Boy, this crazy world of ours is sometimes difficult to understand. To my astonishment, I recently learnt that foodstuffs made from hemp seed and oil are illegal in Australia and New Zealand. This is despite the recommendation, a few years back, by the Food Standards Australia New Zealand (FSANZ)
that the prohibition be removed. But state ministers and government heads rejected the proposal, determining in their wisdom, that "there were law enforcement issues, particularly from a policing perspective, where it was perceived that there would be difficulties in distinguishing between high THC and low THC products. The Ministers of FSC also believed that the use of industrial hemp in food may send a confused message to consumers about the acceptability and safety of C[annabis]. sativa." Which is all kinda odd, because the Department of Primary Industry, in the state of Queensland, on their website
have this to say: "Despite the restriction in Australia, ...... about half of the world market for oil extracted from industrial hemp seed is currently used for human food and food supplements (de Guzman 2001). In North America, many of the products from the seed are incorporated into food preparations such as snack bars, bread, pretzels, biscuits, yoghurts, pancakes, porridge, ice cream, pasta, pizza, salad dressings, mayonnaise and beverages". Yeh, in the US you can eat the stuff, but you can't grow it. In Australia you can grow it, but not eat it. And apparently for the same reasons.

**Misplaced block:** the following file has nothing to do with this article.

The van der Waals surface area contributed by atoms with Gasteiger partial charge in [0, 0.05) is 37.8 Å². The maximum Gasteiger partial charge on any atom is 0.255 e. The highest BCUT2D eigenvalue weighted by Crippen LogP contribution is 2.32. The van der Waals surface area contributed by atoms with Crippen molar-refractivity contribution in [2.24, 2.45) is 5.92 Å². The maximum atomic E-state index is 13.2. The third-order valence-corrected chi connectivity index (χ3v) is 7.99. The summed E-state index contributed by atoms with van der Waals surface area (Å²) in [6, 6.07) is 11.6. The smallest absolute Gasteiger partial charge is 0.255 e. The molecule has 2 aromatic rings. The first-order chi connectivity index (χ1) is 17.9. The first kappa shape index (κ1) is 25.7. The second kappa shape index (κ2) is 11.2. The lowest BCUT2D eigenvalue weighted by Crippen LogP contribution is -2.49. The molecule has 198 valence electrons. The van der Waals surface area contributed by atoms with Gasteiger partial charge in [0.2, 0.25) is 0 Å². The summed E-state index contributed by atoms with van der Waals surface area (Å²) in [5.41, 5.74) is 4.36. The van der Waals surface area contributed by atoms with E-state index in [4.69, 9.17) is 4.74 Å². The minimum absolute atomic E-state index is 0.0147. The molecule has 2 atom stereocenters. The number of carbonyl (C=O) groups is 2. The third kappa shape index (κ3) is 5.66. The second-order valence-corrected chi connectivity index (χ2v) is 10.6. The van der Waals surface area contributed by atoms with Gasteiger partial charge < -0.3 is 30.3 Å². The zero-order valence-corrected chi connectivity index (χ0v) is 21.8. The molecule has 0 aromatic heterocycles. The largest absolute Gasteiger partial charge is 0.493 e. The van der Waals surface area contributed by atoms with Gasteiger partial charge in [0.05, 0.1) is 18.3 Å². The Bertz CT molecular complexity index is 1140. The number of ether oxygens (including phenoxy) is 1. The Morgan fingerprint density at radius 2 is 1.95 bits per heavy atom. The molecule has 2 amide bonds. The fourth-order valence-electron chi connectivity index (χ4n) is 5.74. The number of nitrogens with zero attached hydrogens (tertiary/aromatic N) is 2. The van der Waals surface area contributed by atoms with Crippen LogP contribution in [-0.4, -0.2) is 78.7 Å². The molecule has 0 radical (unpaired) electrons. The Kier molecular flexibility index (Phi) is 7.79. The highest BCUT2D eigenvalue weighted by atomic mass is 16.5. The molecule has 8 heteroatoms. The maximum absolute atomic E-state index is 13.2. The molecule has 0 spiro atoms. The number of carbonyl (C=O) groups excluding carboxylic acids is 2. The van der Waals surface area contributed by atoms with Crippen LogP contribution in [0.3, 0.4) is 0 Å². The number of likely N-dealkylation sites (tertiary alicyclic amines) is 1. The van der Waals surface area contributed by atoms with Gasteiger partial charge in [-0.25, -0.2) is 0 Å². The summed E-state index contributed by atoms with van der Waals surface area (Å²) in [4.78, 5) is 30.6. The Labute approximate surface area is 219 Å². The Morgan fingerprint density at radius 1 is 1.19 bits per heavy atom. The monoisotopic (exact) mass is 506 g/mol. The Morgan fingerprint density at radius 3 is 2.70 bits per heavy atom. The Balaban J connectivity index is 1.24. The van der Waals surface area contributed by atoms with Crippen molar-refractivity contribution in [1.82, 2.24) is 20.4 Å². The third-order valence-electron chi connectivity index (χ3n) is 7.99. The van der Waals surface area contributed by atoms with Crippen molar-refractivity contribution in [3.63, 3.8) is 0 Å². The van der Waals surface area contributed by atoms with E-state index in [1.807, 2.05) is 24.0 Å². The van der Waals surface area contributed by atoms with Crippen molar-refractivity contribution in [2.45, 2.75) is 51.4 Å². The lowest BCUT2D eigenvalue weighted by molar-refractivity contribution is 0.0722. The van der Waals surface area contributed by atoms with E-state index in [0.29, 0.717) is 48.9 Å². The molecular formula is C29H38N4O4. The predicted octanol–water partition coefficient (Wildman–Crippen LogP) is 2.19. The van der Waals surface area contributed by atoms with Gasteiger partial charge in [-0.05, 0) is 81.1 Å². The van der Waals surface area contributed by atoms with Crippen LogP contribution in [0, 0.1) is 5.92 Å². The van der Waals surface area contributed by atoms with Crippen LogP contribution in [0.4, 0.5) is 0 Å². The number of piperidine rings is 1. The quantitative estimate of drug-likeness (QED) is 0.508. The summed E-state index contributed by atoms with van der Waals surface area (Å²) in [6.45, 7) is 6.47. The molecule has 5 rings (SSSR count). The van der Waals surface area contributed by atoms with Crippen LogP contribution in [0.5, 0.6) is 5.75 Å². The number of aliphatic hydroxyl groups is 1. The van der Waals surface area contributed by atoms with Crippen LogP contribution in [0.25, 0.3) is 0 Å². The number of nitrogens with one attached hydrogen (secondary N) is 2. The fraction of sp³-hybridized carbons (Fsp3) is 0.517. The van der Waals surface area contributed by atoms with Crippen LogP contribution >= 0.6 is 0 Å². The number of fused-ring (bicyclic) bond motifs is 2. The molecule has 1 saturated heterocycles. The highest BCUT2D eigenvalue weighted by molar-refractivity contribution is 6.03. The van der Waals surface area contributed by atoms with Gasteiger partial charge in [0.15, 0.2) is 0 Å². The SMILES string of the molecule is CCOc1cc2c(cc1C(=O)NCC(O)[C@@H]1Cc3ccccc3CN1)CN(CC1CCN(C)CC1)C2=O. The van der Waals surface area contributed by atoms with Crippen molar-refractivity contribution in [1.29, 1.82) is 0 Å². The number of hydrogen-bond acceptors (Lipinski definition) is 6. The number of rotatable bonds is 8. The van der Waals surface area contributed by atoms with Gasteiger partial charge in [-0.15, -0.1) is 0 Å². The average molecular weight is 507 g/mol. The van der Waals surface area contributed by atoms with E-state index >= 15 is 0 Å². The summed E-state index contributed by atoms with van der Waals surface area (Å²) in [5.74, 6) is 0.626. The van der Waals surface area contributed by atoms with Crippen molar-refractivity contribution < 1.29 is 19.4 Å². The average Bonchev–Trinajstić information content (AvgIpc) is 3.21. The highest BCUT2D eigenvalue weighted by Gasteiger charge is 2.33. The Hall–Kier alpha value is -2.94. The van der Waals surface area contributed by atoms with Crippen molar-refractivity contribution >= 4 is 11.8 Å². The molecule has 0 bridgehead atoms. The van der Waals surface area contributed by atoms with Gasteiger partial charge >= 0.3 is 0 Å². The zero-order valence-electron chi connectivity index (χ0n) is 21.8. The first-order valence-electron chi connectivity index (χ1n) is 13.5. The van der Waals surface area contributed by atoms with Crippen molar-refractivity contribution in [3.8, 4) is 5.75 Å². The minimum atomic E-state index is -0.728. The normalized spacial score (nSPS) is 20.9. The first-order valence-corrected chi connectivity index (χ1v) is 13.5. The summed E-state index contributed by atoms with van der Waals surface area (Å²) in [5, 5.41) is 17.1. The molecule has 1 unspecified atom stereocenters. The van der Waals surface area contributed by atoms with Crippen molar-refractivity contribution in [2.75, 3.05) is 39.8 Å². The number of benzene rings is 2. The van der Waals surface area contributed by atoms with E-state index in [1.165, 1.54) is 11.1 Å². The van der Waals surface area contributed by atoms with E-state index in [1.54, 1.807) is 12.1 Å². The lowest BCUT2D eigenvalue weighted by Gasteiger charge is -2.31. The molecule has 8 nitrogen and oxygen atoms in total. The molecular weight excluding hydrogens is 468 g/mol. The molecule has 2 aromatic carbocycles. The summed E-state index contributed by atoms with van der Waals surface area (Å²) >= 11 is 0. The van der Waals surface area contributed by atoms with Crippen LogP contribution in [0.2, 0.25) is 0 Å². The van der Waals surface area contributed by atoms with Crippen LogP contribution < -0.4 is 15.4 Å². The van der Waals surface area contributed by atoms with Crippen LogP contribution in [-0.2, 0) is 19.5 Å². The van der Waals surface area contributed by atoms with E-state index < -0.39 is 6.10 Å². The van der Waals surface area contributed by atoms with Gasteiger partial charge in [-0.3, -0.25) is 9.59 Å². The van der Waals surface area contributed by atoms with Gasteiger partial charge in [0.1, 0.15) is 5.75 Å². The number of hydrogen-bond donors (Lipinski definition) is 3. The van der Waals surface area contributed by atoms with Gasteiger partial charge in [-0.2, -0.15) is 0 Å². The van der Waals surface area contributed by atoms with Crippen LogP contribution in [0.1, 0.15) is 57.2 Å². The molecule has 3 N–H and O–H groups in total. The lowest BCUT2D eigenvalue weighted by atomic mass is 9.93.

For years now, Australia has been growing industrial hemp in government sanctioned trials as a crop with potential use in paper, textiles, and cosmetics. Hence my confusion on only now just discovering that food has not been part of that package.
However, the FSANZ have met within the past few days, and hemp food is again on the conference menu for discussion. Hopefully, in their deliberations, they were encouraged to consider the benefits in zero THC foods. Such as organically grown hempnut, like that pictured here, and offered by Rawganique. who report that while containing no psychoactive substances, the hempnuts "combine the best qualities of pine nuts and cashews at a fraction of the price." As well as being very high in Omega-3 and 6 linolenic acid, which has been getting wide press coverage for its significant nutritional value. Began this post after a small piece on ::ABC Radio.
PS. Seems Europe's Liechtenstein did not want American and Australian politicians to be alone in drafting odd laws. For a chuckle read this story about alpine cows and hemp.